It has withstood the global financial crisis well, with EAC economies showing buoyancy and maintaining growth, albeit at reduced rates, and regional integration is progressing. Tanzania boasts East Africa's second-biggest economy, after Kenya, and provides an ideal foothold in the region. “When you invest in Tanzania, you will have access to a large market which includes the EAC as well as the SADC (Southern African Development Community),” says President Jakaya Kikwete.
Under his leadership, the country has become a bastion of economic reform and political stability. After entering office in 2005, the President implemented numerous reforms aimed at fighting corruption, improving social development and expanding democracy. Having secured re-election last October, President Kikwete and his Chama Cha Mapinduzi (CCM) party have another strong mandate to lead the nation.
The country prides itself on its peaceful heritage. “We have to engage ourselves in peacekeeping, because we are surrounded by hot spots,” says Minister of Foreign Affairs Bernard Membe. “There are civil wars and crises fought in Africa and we thought it was high time to train and involve our soldiers in peacekeeping missions.”
Over the past two decades Tanzania has transformed from a centrally planned to a market-oriented economy. The successful implementation of trade liberalization measures has increased foreign interest. The net inflow of foreign direct investment (FDI) rocketed from $5.84 million in 1989 to $414,545 million in 2009. Gross domestic product (GDP) also rose, from $8.638 billion in 1999 to $21.623 billion in 2009.
unmarred by internal strife that has blighted many African states, Tanzania boasts East Africa's second-biggest economy and provides an ideal foothold in the region the government’s budgetary priorities include education, infrastructure, healthcare, agriculture and the water sector
The International Monetary Fund (IMF) economic outlook report for sub-Saharan Africa states Tanzania’s economic prospects are promising. Last October, the IMF congratulated both the Bank of Tanzania (BoT) and the government for their practical monetary and fiscal policies. “The financial sector is very sound and all key indicators of the banks are adequately capitalized; they have more than enough liquidity,” says Prof. Benno Ndulu, governor of BoT.
Real GDP growth has averaged 6.5% per year over the past decade, and the forecast is for strong growth. The Economist Intelligence Unit expects GDP to increase to 7.1% this year and 7.5% in 2012 as investment, trade and tourism pick up.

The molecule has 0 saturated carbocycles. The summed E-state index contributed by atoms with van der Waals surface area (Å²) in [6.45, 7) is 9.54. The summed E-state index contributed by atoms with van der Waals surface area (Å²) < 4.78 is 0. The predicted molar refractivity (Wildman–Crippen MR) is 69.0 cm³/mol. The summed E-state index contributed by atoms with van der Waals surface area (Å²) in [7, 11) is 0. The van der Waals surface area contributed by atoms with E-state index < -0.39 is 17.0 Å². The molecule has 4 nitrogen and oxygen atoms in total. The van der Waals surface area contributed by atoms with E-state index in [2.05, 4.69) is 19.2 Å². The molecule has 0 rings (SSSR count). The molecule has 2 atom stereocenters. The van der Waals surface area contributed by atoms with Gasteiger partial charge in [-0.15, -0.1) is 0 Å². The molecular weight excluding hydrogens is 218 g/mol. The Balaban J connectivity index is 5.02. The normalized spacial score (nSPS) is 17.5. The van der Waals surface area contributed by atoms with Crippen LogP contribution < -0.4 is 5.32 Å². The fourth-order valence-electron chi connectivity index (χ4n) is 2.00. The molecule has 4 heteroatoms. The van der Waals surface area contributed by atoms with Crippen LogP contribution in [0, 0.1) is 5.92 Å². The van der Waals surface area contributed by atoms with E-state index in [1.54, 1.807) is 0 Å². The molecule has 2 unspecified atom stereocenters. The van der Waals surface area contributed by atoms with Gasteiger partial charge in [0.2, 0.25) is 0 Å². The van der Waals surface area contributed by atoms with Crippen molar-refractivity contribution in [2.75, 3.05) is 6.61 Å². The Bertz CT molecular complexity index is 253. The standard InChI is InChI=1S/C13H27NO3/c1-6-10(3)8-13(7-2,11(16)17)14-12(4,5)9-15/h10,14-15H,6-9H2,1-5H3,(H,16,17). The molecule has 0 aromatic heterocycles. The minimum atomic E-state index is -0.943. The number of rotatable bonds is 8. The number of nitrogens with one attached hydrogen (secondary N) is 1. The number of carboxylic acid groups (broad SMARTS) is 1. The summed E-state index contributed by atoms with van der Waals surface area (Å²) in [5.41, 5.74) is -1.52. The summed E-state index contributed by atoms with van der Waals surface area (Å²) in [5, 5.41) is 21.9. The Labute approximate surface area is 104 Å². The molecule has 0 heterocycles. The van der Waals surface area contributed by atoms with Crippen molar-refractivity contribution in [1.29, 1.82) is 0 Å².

Opportunities for investment permeate sectors such as agriculture, energy, mineral and gold mining, financial services, infrastructure, ICT and tourism.
Covering an area of 365,754 square miles, Tanzania is the largest country in the region. Agriculture is the mainstay of the economy. The U.S. government recently announced it would contribute $2 million to establish the Southern Agricultural Growth Corridor of Tanzania (SAGCOT) project as part of a new global framework, entitled A New Vision for Agriculture. “If you can succeed in turning Africa’s agriculture around, you will have made a real difference to the fight against poverty,” says President Kikwete. “We have products we want to market, and we are interested in foreign investment, as well as technology and skills.”
Recently, the government and the UN endorsed a four-year, $773-million development plan that will run from 2011 to 2015 and focus on a raft of social and economic improvements.
Road building and energy projects are set to give a boost to the construction industry, and the economy will also benefit from increased gold exports. Also, according to the Minister for Industries and Trade, Dr. Cyril Chami, Indian companies have shown interest in investing some $250 million in Tanzania’s manufacturing sector. “If Tanzania was as strong economically as it is politically, we would be attending G20 meetings,” says Dr. Chami. “In a few years Tanzania will be a giant in the continent.”